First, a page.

Review By Melissa Groth, Photos By Clarissa Villondo
I took a mini-road trip up to Frederick, Maryland for the Real Estate show Saturday at the Flying Dog Brewery. Once there I was corralled into the brewery’s gated outdoor concert space. The space is large enough to fit a few food trucks and a beer truck, a merchandise stand, plus the stage and 200-300 concert goers; but the “NO RE-ENTRY” sign, surrounding industrial buildings, and pacing police mini-force made me feel confined nonetheless. I traded some cash for beer “tokens,” traded my beer tokens for beer, then found a nice patch of grass on which to sit and drink and try to forget about feeling trapped. Trapped like a rat.
I associate Real Estate with road trips. With the summer breeze and the windows down and wide open roads and carelessness (yeah, maybe it’s cheesy, but I challenge you to listen to them and not wish you were on a road to nowhere). This association didn’t do much to help the cabin fever-y feeling, in fact it probably just exacerbated my anxiety. I was thankful when the opener, Frederick- based band Heavy Lights, took the stage promptly at 6:30. They were a good pick for opener in that their music is similar, but not the same as Real Estate. Their songs were generally faster-paced than Real Estate, but with a comparable level of mellow. Elements of blues, ska, and subtle electronics, plus a great bassist and smiling drummer, make Heavy Lights an interesting, while perhaps not totally original sounding, solid live band. I’d recommend checking them out locally if you have a chance.
Real Estate were on a road trip of their own from Cincinnati and didn’t get to Frederick in time to sound check before the show, so we were all treated to that between sets. Bassist Alex Bleeker managed to keep it from being tedious by cracking jokes and interacting with the audience. About ¾ of the way through sound check, Bleeker made an endearing mistake while addressing the audience: “Welcome to sound check, ladies and gentlemen! Enjoy a Dogfish Head!” He made sure to plug Flying Dog throughout the rest of the show.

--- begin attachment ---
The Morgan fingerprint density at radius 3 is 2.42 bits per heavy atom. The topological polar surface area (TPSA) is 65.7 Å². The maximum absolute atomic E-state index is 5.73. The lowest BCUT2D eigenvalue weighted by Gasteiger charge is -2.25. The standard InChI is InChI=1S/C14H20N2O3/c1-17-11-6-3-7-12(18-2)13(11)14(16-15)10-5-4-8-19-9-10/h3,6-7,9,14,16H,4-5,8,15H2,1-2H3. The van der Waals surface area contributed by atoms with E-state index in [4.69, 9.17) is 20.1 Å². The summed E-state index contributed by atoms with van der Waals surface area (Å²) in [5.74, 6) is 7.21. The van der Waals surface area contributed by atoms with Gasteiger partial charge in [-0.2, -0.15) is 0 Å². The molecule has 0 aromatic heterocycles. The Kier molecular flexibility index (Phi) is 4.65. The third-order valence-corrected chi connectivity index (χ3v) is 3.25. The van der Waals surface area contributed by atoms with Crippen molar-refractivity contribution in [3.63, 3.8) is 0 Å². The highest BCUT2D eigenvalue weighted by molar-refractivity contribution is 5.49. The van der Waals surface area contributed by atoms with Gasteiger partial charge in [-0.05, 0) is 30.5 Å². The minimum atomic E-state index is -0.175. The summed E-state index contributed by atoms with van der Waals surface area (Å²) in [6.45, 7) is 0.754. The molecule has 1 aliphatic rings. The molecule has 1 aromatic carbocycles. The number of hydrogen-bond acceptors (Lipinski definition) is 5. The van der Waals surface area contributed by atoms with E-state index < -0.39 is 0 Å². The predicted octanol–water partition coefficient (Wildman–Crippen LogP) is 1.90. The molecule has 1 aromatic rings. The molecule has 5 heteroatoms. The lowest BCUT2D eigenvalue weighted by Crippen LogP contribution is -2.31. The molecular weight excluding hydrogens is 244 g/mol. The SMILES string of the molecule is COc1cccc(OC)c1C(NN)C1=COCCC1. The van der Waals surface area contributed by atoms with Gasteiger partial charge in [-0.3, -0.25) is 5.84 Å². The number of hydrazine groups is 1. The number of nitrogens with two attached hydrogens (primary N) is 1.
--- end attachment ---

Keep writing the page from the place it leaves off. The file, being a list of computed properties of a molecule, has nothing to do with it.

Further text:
After sound check, the band members left the stage so that they could be given a proper introduction, then made it back to start the set with “Had to Hear” off their latest album, Atlas. After their second song, “Crime,” also off the latest album, lead singer Martin Courtney admitted to the audience, “Usually we write a set list. Tonight we didn’t.” The set was cohesive without one, but they did skip two of their bigger hits, “Easy” and “Out of Tune,” off sophomore album, Days. “Horizon,” “Municipality,” and “Green Aisles” followed, keeping the audience swaying and effectively delivering me from Maryland to that sunny summer road to nowhere.
Bleeker remained charismatic and charming throughout the set, taking on the role of bandleader/cheerleader. They all seemed happy to there— lead guitarist Matt Mondanile is not only talented but also fun to watch as he seems to embody the very chill aesthetic of Real Estate’s music— but they also all looked totally exhausted. Drummer Jackson Pollis seemed absolutely miserable, and a miserable-looking musician can be a big detractor from the overall mood of a live show, but his shirt said “Smile On,” and his drumming was on point, so I’m inclined to give him the benefit of the doubt.
Mondanile’s guitar riffs are a pleasure, especially on “April’s Song,” an instrumental piece from Atlas. I appreciated his small live deviations from the recorded versions of tracks, but they were very subtle. Musically as a whole, the set was true to the recordings, which can be positive or negative depending on if you’re at a Britney Spears show or at a rock show. I expected a bit more from a live show than to feel like I was listening to a recording, but on the other hand, I wasn’t disappointed by what I did hear.
Listening to Real Estate, I have this road trip idea in my mind of being in a car, windows down, perfect weather, driving across the country. In this daydream I never end up at a destination, and I certainly don’t imagine I’m driving from Cincinnati to Frederick. The second half of the set seemed labored, and well before kids started crowd surfing to a begrudging encore (crowd surfing at a Real Estate show. Yep), I felt like it was time to turn the car around, go home, and just listen to their album instead.